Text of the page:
|Welcome to our website for our ongoing series of experimental cinema in San Francisco. We show films every Saturday at ATA Gallery, 992 Valencia (@ 21st). Showtime 8:30pm, admission* $6|
|COLD WAR, SPACE RACE|
| SAT. 9/20: WELCOME TO MARS + SHAW PRELINGER + DAVIS +
Kook-expert Ken Hollings jets in from London-town for the North American book-launch of his sub-pop Cult Study of Fifties America, on the bizarre intersection of cybernetics, behavior modification, atomic weapons, and UFOs, highlighting how these currents were refracted through the visual surfaces of popular culture, domestic design, and suburban living. Responding from the US side, Megan Shaw Prelinger, representing her own forthcoming book Another Science Fiction: Advertising the Space Race, recalls the Eisenhower years with a fascinating flight through a pictorial history of aerospace ads, retrieved from her own SoMA library. For the third leg of this Cold War re-visitation, local A/V artist John Davis returns from, yes, Moldavia (formerly part of Romania), with the media-archeological remains of the very last Soviet newsreels, reflecting on this same period, but from the other side of the "Iron Curtain"! He screens the most astonishing agit-prop artifacts, and in fact performs an original sonic score, to a particularly uncanny iteration of Socialist Sur-Realism.
|SAT. 9/27: GREEN/LOZANO + DEUTSCH + MCINNIS + RIVERS +
Ever committed to artist-projects around "sense of place" we're featuring Sam Green and Carrie Lozano, who present The Biggest Shopping Mall in the World, an incredible journey to an eerily empty Chinese architectural White Elephant. ALSO: Katherin McInnis' Disaster Drills, a scale-shifting short on the Bay Area Floodwater Model, Salise Hughes' (in person) reworking of the New Orleans' Katrina residue, Enid Blader's personal commentary on the early Imperial Valley flood, and Roger Deutsch's own fluid montage of personal road movies. PLUS Laida Lertxundi's (in person) 16mm Footnotes to a House of Love, Andrew Wilson's Transcendent Power and the Mirrored Rhombus Prism, and the West Coast premiere of Ben Rivers' Ah, Liberty!, a sublime cine-poem on living close to nature.
|SAT. 10/4: ATA FILM & VIDEO FESTIVAL
Now in its third year, the ATA Fest presents contemporary, cutting-edge shorts from around the world. Beauty abounds in this consummating program, an ensemble set to marvelous visions and radical subjectivities...and spiked with Somnambulant Ghouls! Curated by Isabel Fondevila and Shae Green (in person), tonight's program features Kerry Laitala's Retrospectroscope, John Davis' What for What, Carl Diehl's Nocturnal Emissions, and Mack McFarland's In Search of a Mystic Bartone. ALSO: provocative pieces by Daya Cahen, Neil Ira Needleman, Esther Maria Probst, Mike Rollo, Douglas Schultz, and Telemach Wiesinger. PLUS window installations, gallery loops, and delicious libations at the bar! Complete program at www.atasite.org. A portion of the $10 admission goes to support our feisty sister-organization.
|SAT. 10 / 11: CHRISTIAN DIVINE'S PROTEST-PLOITATION + THE PEOPLE NEXT DOOR Having moved from the East Bay to LA, our cinematic soul-mate Christian Divine was positioned to grasp Holllywood product as an object of serious Cultural Study. Divine deconstructed Preminger's Skidoo at his last OC outing; tonight's lecture-demo digs up the dead bodies around several infamous youth films, all made in 1970, which he has grouped under the rubric "Protest-ploitation": Ice, Zabriskie Point, The Revolutionary, Getting Straight, Revolutions Per Minute, The Strawberry Statement, and The Magic Garden of Stanley Sweetheart. His contextualization of this curious faux-political subgenre sheds light on the needs of the industry to appropriate the politics of the day. Christian's anecdotes and scintillating analysis is followed by a complete 16mm screening of David Greene's mind-blowing psychedelic melodrama, The People Next Door!|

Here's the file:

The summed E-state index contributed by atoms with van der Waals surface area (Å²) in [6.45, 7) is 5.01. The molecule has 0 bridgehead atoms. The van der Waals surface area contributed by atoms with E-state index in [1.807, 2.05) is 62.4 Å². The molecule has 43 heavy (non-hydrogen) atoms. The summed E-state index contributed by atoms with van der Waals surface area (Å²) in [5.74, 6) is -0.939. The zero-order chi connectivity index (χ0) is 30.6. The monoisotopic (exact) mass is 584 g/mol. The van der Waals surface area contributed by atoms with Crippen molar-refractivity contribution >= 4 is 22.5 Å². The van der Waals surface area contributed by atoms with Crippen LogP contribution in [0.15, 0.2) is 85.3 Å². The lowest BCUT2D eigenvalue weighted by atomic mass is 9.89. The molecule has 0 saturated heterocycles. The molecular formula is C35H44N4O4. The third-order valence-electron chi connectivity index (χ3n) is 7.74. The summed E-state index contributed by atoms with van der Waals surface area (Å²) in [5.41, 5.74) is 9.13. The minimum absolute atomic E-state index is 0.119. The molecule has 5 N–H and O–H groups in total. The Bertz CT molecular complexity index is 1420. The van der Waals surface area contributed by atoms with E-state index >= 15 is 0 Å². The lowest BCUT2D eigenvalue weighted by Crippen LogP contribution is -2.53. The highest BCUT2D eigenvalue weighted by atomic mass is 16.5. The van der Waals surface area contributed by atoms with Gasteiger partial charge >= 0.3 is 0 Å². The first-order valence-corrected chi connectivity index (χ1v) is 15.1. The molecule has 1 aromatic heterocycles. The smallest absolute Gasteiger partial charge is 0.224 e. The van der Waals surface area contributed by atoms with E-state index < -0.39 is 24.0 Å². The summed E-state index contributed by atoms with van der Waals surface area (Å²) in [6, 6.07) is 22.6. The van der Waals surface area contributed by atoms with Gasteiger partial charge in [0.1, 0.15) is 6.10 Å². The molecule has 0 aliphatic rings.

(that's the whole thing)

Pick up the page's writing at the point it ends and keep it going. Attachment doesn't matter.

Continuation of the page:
|SAT. 10/18: MELINDA STONE + NATALIE JEREMIJENKO +USF force-of-nature Melinda Stone and her How-to-Homestead posse disseminate rich folk wisdom and new-fangled experiments on contemporary urban homesteading by way of video, sing-a-longs, and dandelion wine. The centerpiece is Maya Donelson's Graze the Roof, demonstrating her local, sustainable, Do-It-Ourselves approach to food sovereignty, via her rooftop gardening project on top of the Tenderloin's Glide Memorial Church. In the show's second half, NYU luminary Natalie Jeremijenko presents pieces from her Environmental Health Clinic (such as her Urban Space Station), a living critique of dominant medical and environmental models. Please join guest-curator Andrew Wilson in collectively re-imagining our relationship to natural systems in an urban context.|
|SAT. 10/25: SCHNEIDER'S 1, 2, 3 WHITEOUT + ARCHIMEDIA +
Longtime OC ally James June Schneider has managed a prolific rate of output even after moving to Paris for an advanced degree. He's bringing back a 16mm print of his exquisitely stylized sci-fi feature 1, 2, 3, Whiteout, an allegorical, speculative, late New Wave take on human trajectories through the City of Light. Extrapolating on the architectural, David Cox and Molly Hankwitz of Archimedia present Guy Debord's Paris -obsessed short On the Passage of a Few Persons Through a Rather Brief Period of Time, towards an understanding of both the Situationists and the Schneider. ALSO: Caspar Stracke's Rong Xiang, on the (de)construction of the Chinese copy of Le Corbusier's iconic Notre Dame du Haut.
| SAT. 11/1: ERIC DAVIS ON CROWLEY AND ZEPPELIN
On All Soul's Day, we're hosting that ghostly Gnostic master Erik Davis, following up on his 33 1/3 commentary on Led Zeppelin's fourth album. Erik essays out on the immense influence of Aleister Crowley on contemporary pop- and subculture, specifically tracing that irresistible Thelemite force through the creative work of Kenneth Anger and Led Zeppelin. Among the elements folded into his provocative 'performative-lecture' are Sir Richard Bishop's God Damn Religion, Curtis Harrington's Wormwood Star, Malcolm Leigh's Legend of the Witches, and the Jimmy Page version of Anger's Lucifer Rising. ALSO excerpts from Crowley: The Other Loch Ness Monster, Joe Schimmel's Rock 'n' Roll Sorcerers, and Craig Baldwin's Mock Up On Mu. Free wine and séance, with Doug Katelus on the electro-gothic Optigan. *$9.